This course makes use of the web-based Quest content delivery system maintained by the UT College of Natural Sciences. Go to Quest system to log in to the Quest system for this class. This service requires a charge per student for its use, which goes toward the maintenance and operation of the resource. At some point during the semester, when you log into Quest you will be required to pay via credit card on a secure payment site. You may have the option to wait some time to pay while still continuing to use Quest for your assignments. But, at some point, you will be kicked off the system and not able to continue in our course; so be sure to pay up. If you are taking more than one course using Quest, there is a maximum Quest fee per semester you will have to pay. For payment questions, email quest.fees@cns.utexas.edu.

BTW: Quest doesn't record that you've viewed the videos. Don't worry about that. No one will be checking.

Class Notes:

All of the class slides will be available via links below. They will be made available as we cover new material and you are welcome to print them out or view them on-line. Slides are in PDF format (full size and in 4-ups). The PDF files can be viewed with Acroread.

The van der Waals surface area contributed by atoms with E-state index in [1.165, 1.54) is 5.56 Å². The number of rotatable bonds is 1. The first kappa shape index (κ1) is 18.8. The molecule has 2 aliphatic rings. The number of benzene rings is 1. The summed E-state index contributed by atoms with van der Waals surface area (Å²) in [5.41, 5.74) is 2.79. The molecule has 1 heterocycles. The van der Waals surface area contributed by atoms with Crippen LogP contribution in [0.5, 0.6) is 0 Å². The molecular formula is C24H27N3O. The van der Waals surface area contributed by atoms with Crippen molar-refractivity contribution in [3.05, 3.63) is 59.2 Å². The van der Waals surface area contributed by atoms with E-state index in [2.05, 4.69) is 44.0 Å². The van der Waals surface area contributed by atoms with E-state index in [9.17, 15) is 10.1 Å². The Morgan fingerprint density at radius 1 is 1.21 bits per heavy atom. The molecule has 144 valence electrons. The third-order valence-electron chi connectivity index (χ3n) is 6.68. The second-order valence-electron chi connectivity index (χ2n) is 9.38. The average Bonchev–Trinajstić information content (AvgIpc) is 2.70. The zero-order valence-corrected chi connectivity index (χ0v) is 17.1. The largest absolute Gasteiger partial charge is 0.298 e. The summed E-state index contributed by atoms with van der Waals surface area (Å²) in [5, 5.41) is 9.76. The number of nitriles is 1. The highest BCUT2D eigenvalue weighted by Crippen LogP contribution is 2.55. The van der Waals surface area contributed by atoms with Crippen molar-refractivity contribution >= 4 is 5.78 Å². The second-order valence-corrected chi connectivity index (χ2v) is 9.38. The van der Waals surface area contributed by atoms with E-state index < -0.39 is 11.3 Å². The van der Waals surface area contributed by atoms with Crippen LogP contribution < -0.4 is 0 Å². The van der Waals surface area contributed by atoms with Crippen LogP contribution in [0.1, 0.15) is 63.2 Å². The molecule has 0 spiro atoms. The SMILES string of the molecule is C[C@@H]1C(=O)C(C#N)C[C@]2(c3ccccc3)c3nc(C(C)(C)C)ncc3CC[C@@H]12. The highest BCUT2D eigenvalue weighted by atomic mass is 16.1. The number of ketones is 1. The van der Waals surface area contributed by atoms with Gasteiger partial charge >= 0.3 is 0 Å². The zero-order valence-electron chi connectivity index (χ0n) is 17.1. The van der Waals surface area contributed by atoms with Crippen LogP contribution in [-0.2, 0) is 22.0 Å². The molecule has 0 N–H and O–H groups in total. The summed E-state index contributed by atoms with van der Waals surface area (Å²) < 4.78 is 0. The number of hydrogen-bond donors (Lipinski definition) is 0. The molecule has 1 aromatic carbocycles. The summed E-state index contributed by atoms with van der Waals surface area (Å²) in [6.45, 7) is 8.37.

A listing of the lectures for each week is here: Log of lectures. Slides are grouped into lectures, which are grouped into modules. Each week, you will cover one or more modules. Note that you must view the video associated with each lecture. It is not adequate to just read the slides.

Overview Talk:

Stakes of Cyber Insecurity: PDF-4up  PDF

Week 1: Module 1:

Lecture 1: Introduction PDF-4up  PDF

Lecture 2: Why Security is Hard PDF-4up  PDF

Lecture 3: Security as Risk Management PDF-4up  PDF

Lecture 4: Aspects of Security PDF-4up  PDF

Week 2: Module 2:

Lecture 5: Policies and Metapolicies PDF-4up  PDF

Lecture 6: A Policy Example: MLS PDF-4up  PDF

Lecture 7: MLS Example: Part II PDF-4up  PDF

Lecture 8: MLS Example: Part III PDF-4up  PDF

Lecture 9: MLS Example: Part IV PDF-4up  PDF

Lecture 10: Tranquility and BLP PDF-4up  PDF

Week 3: Module 3:

Lecture 11: Access Control Policies PDF-4up  PDF

Lecture 12: Lattice Based Security PDF-4up  PDF

Lecture 13: Covert Channels I PDF-4up  PDF

Lecture 14: Covert Channels II PDF-4up  PDF

Lecture 15: Covert Channels III PDF-4up  PDF

Lecture 16: Detecting Covert Channels PDF-4up  PDF

Week 4: Module 4:

Lecture 17: Non-Interference PDF-4up  PDF

Lecture 18: Non-Interference II PDF-4up  PDF

Week 4: Module 5:

Lecture 19: What is Integrity? PDF-4up  PDF

Lecture 20: Modeling Integrity PDF-4up  PDF

Lecture 21: Modeling Integrity: Biba PDF-4up  PDF

Lecture 22: Biba's Other Models PDF-4up  PDF

Week 5: Module 6:

Lecture 23: Lipner's Model PDF-4up  PDF

Lecture 24: The Clark-Wilson Model PDF-4up  PDF

Lecture 25: The Chinese Wall Policy PDF-4up  PDF

Lecture 26: Role-Based Access Control PDF-4up  PDF

Lecture 27: Storing the ACM PDF-4up  PDF

Week 6: Module 7:

Lecture 28: Information Theory PDF-4up  PDF

Lecture 29: Information Content PDF-4up  PDF

Lecture 30: Exploring Encodings PDF-4up  PDF

Lecture 31: Languages and Encodings PDF-4up  PDF

Lecture 32: Entropy PDF-4up  PDF